Some suggest that we simply ignore the movie. But the problem with this option is that the box office is a ballot box. The only people whose votes are counted are those who buy tickets; if you stay home, you have thrown your vote away, and you do nothing to shape the Hollywood decision-making process regarding what movies will make it to the big screen...

But I'd like to offer another option.

On... opening weekend... you should go to the movies. Just go to another movie. That's your way of casting your vote, the only vote Hollywood recognizes: The power of cold hard cash laid down on a box office window on opening weekend.

Use your vote. Don't throw it away. Vote for a movie other than [The Golden Compass]. If enough people do it, the powers that be will notice.
By the way... check out Barbara's blog, Church of the Masses - it's great!

What movie should you see? Well, if you ask me, you won't find a more enchanting movie (pun intended) than Enchanted. It's classic old-school Disney. In fact, as soon as you're done reading this, go the the Enchanted web-site and watch the clips, "How Does She Know" and "The Happy Working Song."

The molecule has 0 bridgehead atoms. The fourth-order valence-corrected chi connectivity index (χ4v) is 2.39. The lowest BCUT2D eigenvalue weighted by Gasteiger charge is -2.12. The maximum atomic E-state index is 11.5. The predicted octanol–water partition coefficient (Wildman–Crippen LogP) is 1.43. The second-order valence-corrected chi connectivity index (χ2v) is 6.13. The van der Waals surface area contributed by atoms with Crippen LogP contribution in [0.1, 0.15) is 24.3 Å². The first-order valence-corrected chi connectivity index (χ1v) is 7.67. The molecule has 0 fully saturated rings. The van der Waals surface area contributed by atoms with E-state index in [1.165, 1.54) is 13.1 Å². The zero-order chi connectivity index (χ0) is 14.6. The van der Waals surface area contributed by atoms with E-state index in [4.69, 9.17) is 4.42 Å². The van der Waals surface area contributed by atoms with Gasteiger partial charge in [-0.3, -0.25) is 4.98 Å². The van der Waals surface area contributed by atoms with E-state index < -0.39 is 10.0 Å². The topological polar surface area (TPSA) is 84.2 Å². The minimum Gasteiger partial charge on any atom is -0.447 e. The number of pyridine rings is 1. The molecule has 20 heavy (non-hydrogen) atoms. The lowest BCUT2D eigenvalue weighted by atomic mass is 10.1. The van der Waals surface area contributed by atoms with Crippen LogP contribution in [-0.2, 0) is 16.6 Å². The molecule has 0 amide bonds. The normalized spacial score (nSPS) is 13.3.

As for letting your kids read the books - that's really up to you as a parent. Read the books and decide for yourself.


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Thursday, November 29, 2007

Most people don't really care about price...














At least according to Seth Godin:
Of course, you've heard the objection. "It just costs too much."

Today's Times reports that 411 accounts for more than a billion calls a year - at just one provider. That's more than a billion dollars a year being spent for a service that is truly a commodity - you want the number, here it is, bye.

And yet, Easy411 provides precisely the same service to callers for half the price. Why doesn't everyone use them? Because it's not just the price. It's the hassle and the set up and the "I didn't get around to it" nature of saving a few bucks.

Example 2: check out the parking lot at Costco. Lots of $40,000 or more cars and SUVs in the lot, people who wasted a few shekels worth of gas to drive out of their way to invest an hour of time to save a dollar on a big jar of pickles. These are the same people who will spend an extra $100 on an airplane ticket to save a few minutes in getting home after a meeting.

My point, and I do have one, is that price is a signal, a story, a situational decision that is never absolute. It's just part of what goes into making a decision, no matter what we're buying.
What do you think? Does price matter?

Or is quality remembered long after price is forgotten?

HT: Seth Godin